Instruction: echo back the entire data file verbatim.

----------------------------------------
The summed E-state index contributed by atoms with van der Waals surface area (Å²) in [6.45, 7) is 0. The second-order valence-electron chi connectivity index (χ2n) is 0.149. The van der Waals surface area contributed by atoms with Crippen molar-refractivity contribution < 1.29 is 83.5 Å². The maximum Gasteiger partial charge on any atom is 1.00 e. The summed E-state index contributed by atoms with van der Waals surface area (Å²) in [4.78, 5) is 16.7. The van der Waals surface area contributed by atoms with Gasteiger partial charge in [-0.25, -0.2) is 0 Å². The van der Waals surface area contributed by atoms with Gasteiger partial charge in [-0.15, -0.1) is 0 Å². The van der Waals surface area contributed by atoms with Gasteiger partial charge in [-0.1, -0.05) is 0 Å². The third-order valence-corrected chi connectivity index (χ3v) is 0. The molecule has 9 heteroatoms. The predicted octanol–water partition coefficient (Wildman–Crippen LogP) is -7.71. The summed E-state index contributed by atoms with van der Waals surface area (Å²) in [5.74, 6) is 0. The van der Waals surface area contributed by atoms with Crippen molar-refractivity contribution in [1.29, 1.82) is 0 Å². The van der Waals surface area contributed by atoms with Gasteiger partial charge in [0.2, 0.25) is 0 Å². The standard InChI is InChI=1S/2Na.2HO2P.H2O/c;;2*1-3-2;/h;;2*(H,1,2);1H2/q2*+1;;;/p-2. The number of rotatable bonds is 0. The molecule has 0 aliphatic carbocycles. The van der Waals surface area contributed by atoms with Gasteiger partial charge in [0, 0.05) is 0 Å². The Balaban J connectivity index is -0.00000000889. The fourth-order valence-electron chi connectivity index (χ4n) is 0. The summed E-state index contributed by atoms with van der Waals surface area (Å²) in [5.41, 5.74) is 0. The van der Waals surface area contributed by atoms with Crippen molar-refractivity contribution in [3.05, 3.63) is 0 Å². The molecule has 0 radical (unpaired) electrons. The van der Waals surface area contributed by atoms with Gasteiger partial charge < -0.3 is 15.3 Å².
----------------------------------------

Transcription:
The summed E-state index contributed by atoms with van der Waals surface area (Å²) in [6.45, 7) is 0. The second-order valence-electron chi connectivity index (χ2n) is 0.149. The van der Waals surface area contributed by atoms with Crippen molar-refractivity contribution < 1.29 is 83.5 Å². The maximum Gasteiger partial charge on any atom is 1.00 e. The summed E-state index contributed by atoms with van der Waals surface area (Å²) in [4.78, 5) is 16.7. The van der Waals surface area contributed by atoms with Gasteiger partial charge in [-0.25, -0.2) is 0 Å². The van der Waals surface area contributed by atoms with Gasteiger partial charge in [-0.15, -0.1) is 0 Å². The van der Waals surface area contributed by atoms with Gasteiger partial charge in [-0.1, -0.05) is 0 Å². The third-order valence-corrected chi connectivity index (χ3v) is 0. The molecule has 9 heteroatoms. The predicted octanol–water partition coefficient (Wildman–Crippen LogP) is -7.71. The summed E-state index contributed by atoms with van der Waals surface area (Å²) in [5.74, 6) is 0. The van der Waals surface area contributed by atoms with Crippen molar-refractivity contribution in [1.29, 1.82) is 0 Å². The van der Waals surface area contributed by atoms with Gasteiger partial charge in [0.2, 0.25) is 0 Å². The standard InChI is InChI=1S/2Na.2HO2P.H2O/c;;2*1-3-2;/h;;2*(H,1,2);1H2/q2*+1;;;/p-2. The number of rotatable bonds is 0. The molecule has 0 aliphatic carbocycles. The van der Waals surface area contributed by atoms with Gasteiger partial charge in [0, 0.05) is 0 Å². The Balaban J connectivity index is -0.00000000889. The fourth-order valence-electron chi connectivity index (χ4n) is 0. The summed E-state index contributed by atoms with van der Waals surface area (Å²) in [5.41, 5.74) is 0. The van der Waals surface area contributed by atoms with Crippen molar-refractivity contribution in [3.05, 3.63) is 0 Å². The molecule has 0 radical (unpaired) electrons. The van der Waals surface area contributed by atoms with Gasteiger partial charge < -0.3 is 15.3 Å².